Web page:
Monitoring the endometrium in treatments using donor eggs
Many women wonder whether they should have their endometrium checked when starting assisted reproduction treatment. We shall explain when it is necessary to do it and why
“The endometrium is one of the most important parts of a woman’s body when it is preparing for a pregnancy”, claims Dr. Ricard Vidal, medical specialist at Eugin Clinic. “This is the place where the embryo will be implanted once the transfer into the woman’s uterus has been performed, and even though we cannot say that the endometrial aspect is related to the likelihood of getting pregnant, it is sometimes necessary to monitor its development”, he says.
The endometrium is the lining that is inside the uterus and which during a menstrual cycle undergoes changes in order to ensure the best conditions so that when the embryo arrives, it can be properly implanted and the pregnancy may take its course.
In assisted reproduction treatment the characteristics of the endometrium are observed by ultrasound, showing us what it looks like and its thickness. In most cases, however, it is not necessary to monitor it, since most women have a completely normal endometrium.
In which cases is it monitored?
This monitoring is usually done at the same time as when we assess how the woman’s ovaries are working. “Carrying out endometrial monitoring is recommended, although not essential, in women who are undergoing in vitro fertilisation treatment using donor eggs if there is either menopause, or a history of an undeveloped endometrium”, explains Dr. Vidal. “Depending on the case, a follow-up will be carried out in order to observe its development, and if necessary, the woman will undergo hormonal treatment so that the endometrium can develop properly and thus achieve optimal conditions for the embryo to be implanted”, he adds.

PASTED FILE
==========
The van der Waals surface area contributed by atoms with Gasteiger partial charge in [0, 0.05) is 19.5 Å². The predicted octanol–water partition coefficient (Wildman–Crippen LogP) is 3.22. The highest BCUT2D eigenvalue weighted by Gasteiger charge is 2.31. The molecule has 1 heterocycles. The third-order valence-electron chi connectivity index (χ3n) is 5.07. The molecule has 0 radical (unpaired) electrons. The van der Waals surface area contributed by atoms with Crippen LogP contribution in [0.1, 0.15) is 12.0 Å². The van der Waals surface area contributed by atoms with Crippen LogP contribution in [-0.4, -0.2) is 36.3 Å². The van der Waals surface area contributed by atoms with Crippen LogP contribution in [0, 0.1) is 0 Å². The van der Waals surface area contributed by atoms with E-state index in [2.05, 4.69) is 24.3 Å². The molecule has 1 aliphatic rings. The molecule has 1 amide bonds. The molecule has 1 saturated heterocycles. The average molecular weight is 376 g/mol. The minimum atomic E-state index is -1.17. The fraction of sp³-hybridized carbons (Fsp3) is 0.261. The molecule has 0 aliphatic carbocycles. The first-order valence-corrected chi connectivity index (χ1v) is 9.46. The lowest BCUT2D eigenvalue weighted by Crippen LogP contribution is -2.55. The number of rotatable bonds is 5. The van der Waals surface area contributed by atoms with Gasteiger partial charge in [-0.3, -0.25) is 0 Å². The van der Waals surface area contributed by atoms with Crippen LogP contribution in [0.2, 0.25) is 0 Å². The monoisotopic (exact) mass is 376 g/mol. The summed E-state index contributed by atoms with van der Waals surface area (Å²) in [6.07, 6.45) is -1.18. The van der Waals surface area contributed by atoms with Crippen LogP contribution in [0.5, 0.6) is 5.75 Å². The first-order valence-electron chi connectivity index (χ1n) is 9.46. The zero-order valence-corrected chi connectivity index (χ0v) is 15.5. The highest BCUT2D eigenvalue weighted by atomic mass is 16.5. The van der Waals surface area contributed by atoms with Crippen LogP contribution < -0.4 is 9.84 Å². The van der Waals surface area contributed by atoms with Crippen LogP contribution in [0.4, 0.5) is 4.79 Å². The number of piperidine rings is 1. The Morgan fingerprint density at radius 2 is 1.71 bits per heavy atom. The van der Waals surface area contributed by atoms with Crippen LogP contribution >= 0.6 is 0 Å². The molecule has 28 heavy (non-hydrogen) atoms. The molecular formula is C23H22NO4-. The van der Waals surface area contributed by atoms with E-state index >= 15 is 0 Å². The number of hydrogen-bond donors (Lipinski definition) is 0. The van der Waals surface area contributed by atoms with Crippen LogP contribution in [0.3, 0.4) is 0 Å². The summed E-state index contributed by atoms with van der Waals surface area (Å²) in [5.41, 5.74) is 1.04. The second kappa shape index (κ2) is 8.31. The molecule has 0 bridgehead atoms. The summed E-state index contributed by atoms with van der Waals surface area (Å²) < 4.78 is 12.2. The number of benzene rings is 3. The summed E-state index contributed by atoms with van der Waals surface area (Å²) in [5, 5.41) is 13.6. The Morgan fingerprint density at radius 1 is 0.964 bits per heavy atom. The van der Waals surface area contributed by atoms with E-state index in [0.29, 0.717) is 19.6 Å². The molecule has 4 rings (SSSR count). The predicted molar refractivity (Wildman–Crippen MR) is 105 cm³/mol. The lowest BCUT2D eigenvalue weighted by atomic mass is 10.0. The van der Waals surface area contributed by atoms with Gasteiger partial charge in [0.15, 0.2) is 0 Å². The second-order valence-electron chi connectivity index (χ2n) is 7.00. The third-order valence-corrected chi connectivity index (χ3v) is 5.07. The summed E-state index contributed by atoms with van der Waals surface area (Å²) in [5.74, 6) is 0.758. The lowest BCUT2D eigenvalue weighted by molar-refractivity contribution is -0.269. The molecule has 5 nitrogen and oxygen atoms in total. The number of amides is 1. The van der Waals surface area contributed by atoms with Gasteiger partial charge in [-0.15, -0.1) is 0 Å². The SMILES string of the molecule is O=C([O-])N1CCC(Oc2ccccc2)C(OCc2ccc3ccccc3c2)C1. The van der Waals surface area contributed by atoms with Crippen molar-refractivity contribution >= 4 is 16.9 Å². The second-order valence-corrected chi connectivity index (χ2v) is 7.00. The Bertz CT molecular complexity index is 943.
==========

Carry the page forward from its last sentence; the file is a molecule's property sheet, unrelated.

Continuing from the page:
New diagnostic techniques
“Currently there is no consensus on the thickness of the endometrium being crucial for correct implementation”, explains the doctor. “Our experience also allows us to state that there is no minimum thickness that makes pregnancy incompatible: at Eugin we have succeeded in enabling women with a very thin endometrium to get pregnant”, he claims.
Today, new diagnostic techniques are appearing that help make a better assessment of endometrial status and provide more information about its level of development. Dr. Vidal added that “although these techniques are currently developing, we cannot rule out that in the future they may help improve the pregnancy rates of our patients, thus making our goal possible, which is that more women achieve their dream of being mothers”.
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